Genetics and Heritability Determine Academic Achievement, NewScientific Paper Proves

Scientists researching the impact of genetics upon intelligence have concluded—once again—that academic achievement is directly linked to inherited traits and not to environment.

In that paper, edited by Michael S. Gazzaniga, University of California, Santa Barbara, CA, the researchers focused on the UK-wide standardized exam results at age 16, the General Certificate of Secondary Education (GCSE).

“We obtained exam grades from over 13,000 identical and non-identical twins from the Twins Early Development Study who were also assessed on nine broad psychological domains, including intelligence, educational self-belief, personality, behavior problems, and well-being,” the paper said.

“Identical twins share 100% of their genes, whereas non-identical twins, just like any siblings, share on average only half of the genes that vary between people. If overall, identical twins are more alike than non-identical twins on a particular trait, then this implies there is a genetic influence.

“Our study showed that the mean results in the GCSE core subjects of English, mathematics and science is more heritable (62 percent) than the nine other psychological domains (35–58 percent) we looked at.

“This means that differences in how well children perform at exams are to a large extent explained by the difference in their DNA. Importantly, it does not mean that genetics explain 62 percent of a single child’s school achievement.

“When we analyzed different traits, we found that educational achievement is correlated with many characteristics of children, not just intelligence. Our results indicate that these correlations are largely mediated by genetic factors. To the extent that children’s traits predict educational achievement, they do so largely for genetic reasons.

“Although intelligence accounts for more of the heritability of GCSE results than any other single domain, the joint contribution of children’s self-belief, behavior problems, personality, well-being, and their perceptions of school environment, collectively account for about as much GCSE heritability as intelligence.

“Together with intelligence, these domains account for 75% of the heritability of GCSE performance.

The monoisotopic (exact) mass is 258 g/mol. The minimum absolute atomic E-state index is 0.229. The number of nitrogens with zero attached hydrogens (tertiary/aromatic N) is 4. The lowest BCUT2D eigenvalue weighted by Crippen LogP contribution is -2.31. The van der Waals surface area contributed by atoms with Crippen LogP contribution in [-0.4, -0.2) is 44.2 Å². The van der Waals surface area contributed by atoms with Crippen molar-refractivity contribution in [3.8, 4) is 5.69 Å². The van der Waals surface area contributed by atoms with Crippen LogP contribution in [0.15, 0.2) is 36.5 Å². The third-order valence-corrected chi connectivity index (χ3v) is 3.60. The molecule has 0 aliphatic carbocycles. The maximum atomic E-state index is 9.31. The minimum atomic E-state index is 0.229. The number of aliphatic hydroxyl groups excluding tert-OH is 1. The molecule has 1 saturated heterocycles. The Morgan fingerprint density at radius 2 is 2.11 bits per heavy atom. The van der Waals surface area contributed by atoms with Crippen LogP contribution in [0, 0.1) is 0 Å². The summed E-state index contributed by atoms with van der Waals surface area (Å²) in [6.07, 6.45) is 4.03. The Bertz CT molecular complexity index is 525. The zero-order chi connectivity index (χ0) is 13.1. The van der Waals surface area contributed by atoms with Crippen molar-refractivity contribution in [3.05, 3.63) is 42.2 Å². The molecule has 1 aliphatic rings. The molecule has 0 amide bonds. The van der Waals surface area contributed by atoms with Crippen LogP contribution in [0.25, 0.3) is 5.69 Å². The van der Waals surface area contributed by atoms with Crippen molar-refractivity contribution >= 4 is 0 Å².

“The children in this study were all taught the national curriculum, so to some extent received a similar education. As children’s learning experiences become more similar, they begin to explain the similarities between them rather than the differences between them. As a result of these diminished environmental differences, the relative genetic influences increase. So in a way, high heritability is an indicator of equality.

“For example, despite high heritability, with sufficient educational effort, nearly all children could reach minimal levels of literacy and numeracy. This is an explicit goal of education in Finland. Success in achieving that goal would reduce differences in children’s educational achievement, which could change heritability. Hypothetically, if all environmental effects on individual differences (such as educational inequality) were to be minimalized, then the heritability estimate for educational achievement would be 100%.

“So what to make of this? Genes are important, not just in educational achievement or intelligence, but in a whole raft of other traits which contribute to how easy and enjoyable children find learning. Education is more than what happens passively to a child. Children are active participants in selecting, modifying, and creating experiences that are matched to their genetic predispositions. In genetics, this is known as “gene-environment correlation.”

In other words the researchers found that environment plays a minor role in educational achievement. How well a child performs academically is written in his or her genes at the moment of conception—and less intelligent parents, or parents with psychological issues, will have children bearing those same traits.

Although the researchers did not dare draw the logical conclusion—that less intelligent parents have less intelligent children—this reality is well known.

Furthermore, it has greater implications on an international scale, particularly when it is considered that on average, different races have different intelligence levels—which means that “changing the environment” will never, for example, raise the sub-Saharan African IQ above the 75 point level.